The reboot of Spider-Man from the Sam Raimi/Tobey Maguire version to the Marc Webb/Andrew Garfield version was one that garnered a lot of buzz on both sides of the coin. In rebooting the franchise back to Peter Parker as a teenager, donning the red and blue tights, the outcry was fairly predictable. It was a fairly unimaginative move as it wasn’t doing anything new or substantial with the character but would nearly ensure a mass appeal to international audiences as well as domestic ones. We were just reliving what Raimi had already done, nothing more, and yet The Amazing Spider-Man was a much different take on the same material. It was one of 2012’s better films and a sequel felt like it could be interesting, if a different take on the character.
It was the sort of Spider-Man film we should’ve gotten originally. And if they’d had just left it there it’d be fine. Unfortunately with success comes sequels and the plummet downward is a hard one. The film’s sequel may have been financially successful but it’s arguably the worst film in the franchise as a whole.
Peter Parker (Garfield) is now a fresh high school graduate as is his girlfriend Gwen (Emma Stone). Trouble is ahead of them as she’s got an internship that could change her life in Britain, of course, and he has no idea what it’ll do to their relationship. Throw in a new villain with the ability to use electricity in Electro (Jamie Foxx), and someone from his past (Dane DeHaan) in charge of OsCorp, and Peter’s life is going to be changed forever.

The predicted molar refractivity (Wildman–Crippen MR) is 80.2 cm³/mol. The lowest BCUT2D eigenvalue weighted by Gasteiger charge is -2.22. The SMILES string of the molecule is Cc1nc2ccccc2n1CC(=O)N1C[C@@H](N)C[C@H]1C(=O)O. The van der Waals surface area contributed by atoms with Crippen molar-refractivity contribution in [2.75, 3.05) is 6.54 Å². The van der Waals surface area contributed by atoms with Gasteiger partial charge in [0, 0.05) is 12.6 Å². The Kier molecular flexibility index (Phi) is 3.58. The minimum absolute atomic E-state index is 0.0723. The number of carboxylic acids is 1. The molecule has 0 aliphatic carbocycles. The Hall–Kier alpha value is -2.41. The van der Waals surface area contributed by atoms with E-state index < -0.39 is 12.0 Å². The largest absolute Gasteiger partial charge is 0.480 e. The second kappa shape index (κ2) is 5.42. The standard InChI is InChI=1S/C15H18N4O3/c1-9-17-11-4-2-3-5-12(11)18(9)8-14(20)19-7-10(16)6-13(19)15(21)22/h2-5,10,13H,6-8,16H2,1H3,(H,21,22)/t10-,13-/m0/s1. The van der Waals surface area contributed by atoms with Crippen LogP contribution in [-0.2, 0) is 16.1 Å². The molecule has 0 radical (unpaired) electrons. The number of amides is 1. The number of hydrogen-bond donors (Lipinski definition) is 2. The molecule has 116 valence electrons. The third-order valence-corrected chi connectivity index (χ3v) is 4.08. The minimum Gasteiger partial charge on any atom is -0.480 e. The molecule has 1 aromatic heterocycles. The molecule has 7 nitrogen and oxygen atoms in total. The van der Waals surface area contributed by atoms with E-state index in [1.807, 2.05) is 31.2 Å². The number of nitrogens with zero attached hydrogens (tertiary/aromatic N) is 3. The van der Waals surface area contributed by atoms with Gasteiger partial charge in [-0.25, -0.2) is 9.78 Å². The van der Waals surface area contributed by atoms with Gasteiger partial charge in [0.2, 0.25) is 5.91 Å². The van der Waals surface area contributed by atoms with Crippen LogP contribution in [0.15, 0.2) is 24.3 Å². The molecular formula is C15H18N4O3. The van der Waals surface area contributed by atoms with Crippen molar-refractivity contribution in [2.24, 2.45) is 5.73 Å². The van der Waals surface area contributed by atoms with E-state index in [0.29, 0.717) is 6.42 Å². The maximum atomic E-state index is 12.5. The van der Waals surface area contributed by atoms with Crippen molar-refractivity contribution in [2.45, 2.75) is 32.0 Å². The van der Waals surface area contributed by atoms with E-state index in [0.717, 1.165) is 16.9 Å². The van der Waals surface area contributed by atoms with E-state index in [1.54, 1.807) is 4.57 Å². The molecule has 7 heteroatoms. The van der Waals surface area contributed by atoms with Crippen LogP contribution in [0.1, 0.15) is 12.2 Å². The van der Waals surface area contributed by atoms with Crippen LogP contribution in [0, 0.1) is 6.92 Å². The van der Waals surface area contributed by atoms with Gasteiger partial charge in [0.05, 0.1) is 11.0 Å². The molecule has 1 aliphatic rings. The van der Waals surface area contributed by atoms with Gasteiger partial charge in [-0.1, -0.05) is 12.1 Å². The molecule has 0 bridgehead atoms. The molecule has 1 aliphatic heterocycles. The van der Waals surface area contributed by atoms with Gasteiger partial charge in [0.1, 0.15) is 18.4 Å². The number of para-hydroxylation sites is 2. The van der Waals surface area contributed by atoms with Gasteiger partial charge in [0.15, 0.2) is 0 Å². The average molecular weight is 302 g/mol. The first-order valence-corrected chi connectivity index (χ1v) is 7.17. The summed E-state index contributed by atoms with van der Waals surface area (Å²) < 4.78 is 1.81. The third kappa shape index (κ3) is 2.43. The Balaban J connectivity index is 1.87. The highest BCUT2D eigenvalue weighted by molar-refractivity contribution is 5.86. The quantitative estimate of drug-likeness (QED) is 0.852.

With one of the most shocking moments of the year in a comic book film to highlight the finale, there were high hopes coming into the film because of how well the first one launched the franchise anew. The problems begin because the film wants to set up so much in the future but isn’t focused on the here and now.
There’s an interesting setup with Electro being someone with profound mental issues, finally getting his chance to strike back at a world that’s screwed with him one too many times, but it’s lost in a plot using Harry Osborne (DeHaan) and OsCorp as this boogeyman to set up a future storyline of significance. ASM2 has too much on its plate for this fairly perfunctory story about a super powered stalker wanting revenge on the world. One can see where Webb is going; he wants to showcase Spider-Man against a future league of villains to really amp up the odds.
This is the setup to something big to rival Marvel’s The Avengers but featuring a plucky hero against a cavalcade of villains. It’s easy to see where Webb is going … he just doesn’t do enough to make this film feel relevant. This feels like we’re treading water, making this about the setup to something bigger.
There are a handful of additional scenes that are fairly interesting but were fairly easy to cut from the film.
There’s a substantial amount of behind the scenes materials that shed light into the a/v task that ASM2 was.
Sony presents The Amazing Spider-Man 2. Directed by Marc Webb. Written by Alex Kurtzman, Roberto Orci, Jeff Pinkner, James Vanderbilt. Starring Andrew Garfield, Emma Stone, Jamie Foxx, Dane DeHaan. Running time: 142 minutes. Rated PG-13. Released August 19, 2014.
Tags: Andrew Garfield, Dane DeHaan, Emma Stone, Jaime Foxx, Spider-Man, The Amazing Spider-Man 2